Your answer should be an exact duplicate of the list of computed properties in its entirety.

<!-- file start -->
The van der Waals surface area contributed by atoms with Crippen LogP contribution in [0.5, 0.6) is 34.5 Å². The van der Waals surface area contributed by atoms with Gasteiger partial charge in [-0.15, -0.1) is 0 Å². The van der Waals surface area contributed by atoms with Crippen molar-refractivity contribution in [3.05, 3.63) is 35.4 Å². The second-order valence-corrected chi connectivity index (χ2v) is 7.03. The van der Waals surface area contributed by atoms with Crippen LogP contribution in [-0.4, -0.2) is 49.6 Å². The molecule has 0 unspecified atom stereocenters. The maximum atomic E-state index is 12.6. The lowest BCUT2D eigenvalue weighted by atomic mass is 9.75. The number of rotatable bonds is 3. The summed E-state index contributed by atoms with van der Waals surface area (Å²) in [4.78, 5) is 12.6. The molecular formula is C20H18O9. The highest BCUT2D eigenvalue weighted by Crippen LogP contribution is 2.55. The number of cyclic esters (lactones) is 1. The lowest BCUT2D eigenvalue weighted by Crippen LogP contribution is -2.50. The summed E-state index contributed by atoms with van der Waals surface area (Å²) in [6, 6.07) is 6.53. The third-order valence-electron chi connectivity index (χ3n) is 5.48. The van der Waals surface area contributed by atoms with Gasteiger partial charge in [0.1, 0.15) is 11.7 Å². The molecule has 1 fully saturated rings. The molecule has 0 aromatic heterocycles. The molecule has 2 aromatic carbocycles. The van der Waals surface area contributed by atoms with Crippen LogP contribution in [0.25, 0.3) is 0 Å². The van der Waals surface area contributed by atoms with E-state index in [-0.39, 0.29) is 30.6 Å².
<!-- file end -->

The van der Waals surface area contributed by atoms with Crippen LogP contribution in [0.5, 0.6) is 34.5 Å². The van der Waals surface area contributed by atoms with Gasteiger partial charge in [-0.15, -0.1) is 0 Å². The van der Waals surface area contributed by atoms with Crippen molar-refractivity contribution in [3.05, 3.63) is 35.4 Å². The second-order valence-corrected chi connectivity index (χ2v) is 7.03. The van der Waals surface area contributed by atoms with Crippen LogP contribution in [-0.4, -0.2) is 49.6 Å². The molecule has 0 unspecified atom stereocenters. The maximum atomic E-state index is 12.6. The lowest BCUT2D eigenvalue weighted by atomic mass is 9.75. The number of rotatable bonds is 3. The summed E-state index contributed by atoms with van der Waals surface area (Å²) in [4.78, 5) is 12.6. The molecular formula is C20H18O9. The highest BCUT2D eigenvalue weighted by Crippen LogP contribution is 2.55. The number of cyclic esters (lactones) is 1. The lowest BCUT2D eigenvalue weighted by Crippen LogP contribution is -2.50. The summed E-state index contributed by atoms with van der Waals surface area (Å²) in [6, 6.07) is 6.53. The third-order valence-electron chi connectivity index (χ3n) is 5.48. The van der Waals surface area contributed by atoms with Gasteiger partial charge in [0.1, 0.15) is 11.7 Å². The molecule has 1 fully saturated rings. The molecule has 0 aromatic heterocycles. The molecule has 2 aromatic carbocycles. The van der Waals surface area contributed by atoms with Crippen LogP contribution in [0.25, 0.3) is 0 Å². The van der Waals surface area contributed by atoms with E-state index in [-0.39, 0.29) is 30.6 Å².